Airlines: is time to invest in airlines?

Their share prices seem cheap, but is it really time to invest in airlines?

Article updated: 5 May 2020 12:00pm Author: Michael Baxter

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The airline industry had a bad 20th Century, or so Warren Buffett suggested a couple of years back. "It's true that the airlines had a bad 20th century," he said. "They're like the Chicago Cubs. And they got that bad century out of the way, I hope."

Well, I've got some news. Airlines are having an awful 2020.

But are shares so cheap that the likes of IAG, Ryanair and EasyJet are bargains? Alas, I fear they are not. There used to be an adage about the airline industry— there was no profit in the business.

There was even a book about it: Why can't we make money from aviation, by Adam M Pilarski. Well, with 2020 foresight, we can say the book makes a good point.

Will they regain altitude?

Sure, EasyJet shares are less than a third their price from a couple of years ago. Ryanair shares haven't done quite so badly; they have merely halved from their high point set three years ago. As for IAG, shares are down 70 per cent this year. You could say that makes them cheap.

But consider the underlying forces at work here.

I think there are two reasons why airlines have struggled to make money in the long run. I can think of four more reasons why their prognosis for the next few years is not good.

Why don't airlines seem to make money long-run?

Firstly, there are low barriers to entry. Anyone can create an airline; you just need a few hundred million pounds that you are willing to gamble.

Secondly, governments seem to think it's a matter of national importance that they have their airlines. Therefore, private/commercial airlines are battling against airlines that either have, or have had in the past, direct government subsidies, or they are fighting against airlines that have implicit subsidies — a sense that if all goes wrong, the airlines will be bailed out.

In short, airlines that exist to make money have always competed with airlines that did not have to make a profit as their overriding purpose.

Post-Covid

There are four reasons why I don't believe airlines will come roaring back to life once this crisis is over.

The first reason builds upon the above. I had thought that this crisis would lead to a collapse in many airlines, and that post-Covid, the likes of Ryanair and EasyJet would face less competition and thrive. I was wrong. I had not factored in the likelihood of bailing out failing airlines, creating zombie airlines, suffocating the airline market.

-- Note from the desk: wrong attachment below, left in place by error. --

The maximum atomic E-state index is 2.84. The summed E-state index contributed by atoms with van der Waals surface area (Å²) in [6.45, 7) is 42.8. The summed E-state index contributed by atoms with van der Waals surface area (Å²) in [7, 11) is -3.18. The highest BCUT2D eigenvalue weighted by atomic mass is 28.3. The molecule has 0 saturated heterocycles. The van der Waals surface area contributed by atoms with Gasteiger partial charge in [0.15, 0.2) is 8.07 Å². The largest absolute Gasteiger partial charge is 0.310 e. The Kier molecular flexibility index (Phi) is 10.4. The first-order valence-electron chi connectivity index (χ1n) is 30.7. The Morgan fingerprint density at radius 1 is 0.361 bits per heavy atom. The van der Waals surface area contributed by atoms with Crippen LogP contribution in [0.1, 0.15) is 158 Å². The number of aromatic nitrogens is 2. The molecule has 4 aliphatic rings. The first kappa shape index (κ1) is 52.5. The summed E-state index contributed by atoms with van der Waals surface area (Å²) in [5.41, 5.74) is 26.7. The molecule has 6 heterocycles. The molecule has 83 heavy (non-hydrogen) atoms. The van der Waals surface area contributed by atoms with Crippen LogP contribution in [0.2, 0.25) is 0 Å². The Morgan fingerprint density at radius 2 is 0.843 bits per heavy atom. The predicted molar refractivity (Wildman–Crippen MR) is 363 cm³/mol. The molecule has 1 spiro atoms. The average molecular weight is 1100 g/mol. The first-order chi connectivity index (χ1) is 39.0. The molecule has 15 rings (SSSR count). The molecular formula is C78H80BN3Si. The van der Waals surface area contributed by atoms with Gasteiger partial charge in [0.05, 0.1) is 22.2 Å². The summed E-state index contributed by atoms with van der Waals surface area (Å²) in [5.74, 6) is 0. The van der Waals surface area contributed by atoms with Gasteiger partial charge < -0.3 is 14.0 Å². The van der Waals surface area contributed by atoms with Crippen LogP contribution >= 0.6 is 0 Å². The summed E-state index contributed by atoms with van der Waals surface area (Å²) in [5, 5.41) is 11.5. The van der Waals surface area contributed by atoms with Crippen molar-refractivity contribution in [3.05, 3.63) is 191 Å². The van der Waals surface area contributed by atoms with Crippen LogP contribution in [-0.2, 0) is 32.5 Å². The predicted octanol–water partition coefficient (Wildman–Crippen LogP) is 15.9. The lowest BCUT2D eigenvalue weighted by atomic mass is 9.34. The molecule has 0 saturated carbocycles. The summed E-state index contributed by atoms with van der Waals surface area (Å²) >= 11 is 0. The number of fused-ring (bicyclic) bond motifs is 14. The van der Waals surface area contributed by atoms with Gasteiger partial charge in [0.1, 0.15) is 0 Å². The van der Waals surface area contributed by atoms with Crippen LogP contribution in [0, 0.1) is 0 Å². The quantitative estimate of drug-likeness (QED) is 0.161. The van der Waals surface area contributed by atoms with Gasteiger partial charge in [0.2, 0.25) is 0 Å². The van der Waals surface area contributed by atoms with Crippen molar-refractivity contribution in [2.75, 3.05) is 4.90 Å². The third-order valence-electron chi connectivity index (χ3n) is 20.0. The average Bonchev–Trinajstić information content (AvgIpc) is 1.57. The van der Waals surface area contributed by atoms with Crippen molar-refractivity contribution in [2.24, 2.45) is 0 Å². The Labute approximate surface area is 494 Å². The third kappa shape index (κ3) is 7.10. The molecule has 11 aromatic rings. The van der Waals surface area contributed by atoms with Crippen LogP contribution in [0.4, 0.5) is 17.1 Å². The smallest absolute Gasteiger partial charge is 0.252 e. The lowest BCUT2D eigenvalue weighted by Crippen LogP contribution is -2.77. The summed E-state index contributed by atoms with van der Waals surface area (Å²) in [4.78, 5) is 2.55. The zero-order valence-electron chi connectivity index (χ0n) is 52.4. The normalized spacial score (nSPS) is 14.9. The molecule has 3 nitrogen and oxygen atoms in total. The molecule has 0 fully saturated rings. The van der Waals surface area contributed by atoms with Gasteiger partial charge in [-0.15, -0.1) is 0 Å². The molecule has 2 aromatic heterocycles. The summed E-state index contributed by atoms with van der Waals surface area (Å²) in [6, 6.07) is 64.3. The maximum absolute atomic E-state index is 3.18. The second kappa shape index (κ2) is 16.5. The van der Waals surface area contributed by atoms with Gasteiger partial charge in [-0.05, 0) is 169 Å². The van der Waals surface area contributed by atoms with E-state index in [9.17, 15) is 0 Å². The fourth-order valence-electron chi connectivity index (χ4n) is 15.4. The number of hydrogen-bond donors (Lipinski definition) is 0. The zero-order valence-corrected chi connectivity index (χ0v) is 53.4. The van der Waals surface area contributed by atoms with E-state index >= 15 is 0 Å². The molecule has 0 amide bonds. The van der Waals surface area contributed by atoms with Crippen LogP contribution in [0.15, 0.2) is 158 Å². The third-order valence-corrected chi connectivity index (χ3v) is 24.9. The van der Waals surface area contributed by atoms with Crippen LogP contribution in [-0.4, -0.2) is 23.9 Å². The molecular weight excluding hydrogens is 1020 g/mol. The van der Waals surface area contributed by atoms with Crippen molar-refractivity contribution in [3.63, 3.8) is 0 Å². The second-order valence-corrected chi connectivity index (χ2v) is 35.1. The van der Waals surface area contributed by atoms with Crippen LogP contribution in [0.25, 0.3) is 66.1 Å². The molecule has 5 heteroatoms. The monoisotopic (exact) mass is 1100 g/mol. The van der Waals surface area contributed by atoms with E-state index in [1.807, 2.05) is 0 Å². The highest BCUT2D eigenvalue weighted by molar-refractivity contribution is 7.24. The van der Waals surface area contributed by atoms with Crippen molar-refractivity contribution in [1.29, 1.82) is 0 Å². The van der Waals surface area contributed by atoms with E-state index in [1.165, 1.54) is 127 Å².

The second relates to 'new normal'. The Covid crisis has seen an enormous change in how we work — remote meetings, remote working. There is even evidence that this is leading to increased productivity, less frivolous meetings when nothing is decided, for example. Post-Covid, we will see less business travel. That means less short distance business travel, such as train journeys to work and less medium and long-distance business travel by flight.

The third relates to the economy post-Covid. Unemployment will be sky high — worldwide. It will take time, perhaps several years, before employment returns to pre-Covid levels. That means less money available to spend on holidays.

The fourth is more of a feeling, and I am less sure about this. But post-Covid, we may see a re-set in our priorities — people may gain a greater appreciation for local tourist attractions. As I say, I may have got this one wrong; it is difficult to make objective calls about future attitudes when times are so strange.

If I am wrong about that fourth point, maybe there is a glimmer of hope for airlines later this decade. But even then, the other three factors seem to suggest a very gloomy post-Covid world for airlines.

I gather that Warren Buffett has been selling airline shares for less money than he paid for them. Maybe that says all you need to know.

I would say, instead, for investing purposes, look at the companies that provide the technology to make travel for business purposes less critical.

And in the longer term, say next decade, we may even choose to go on holiday in virtual reality. VR airlines may be the future — flight by avatar when we holiday without leaving our homes.


These views are those of the author alone and do not necessarily reflect the view of The Share Centre, its officers and employees

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Michael Baxter

Economics Commentator

Michael is an economics, investment and technology writer, known for his entertaining style. He has previously been a full-time investor, founder of a technology company which was floated on the NASDAQ, and a director of a PR company specialising in IT.

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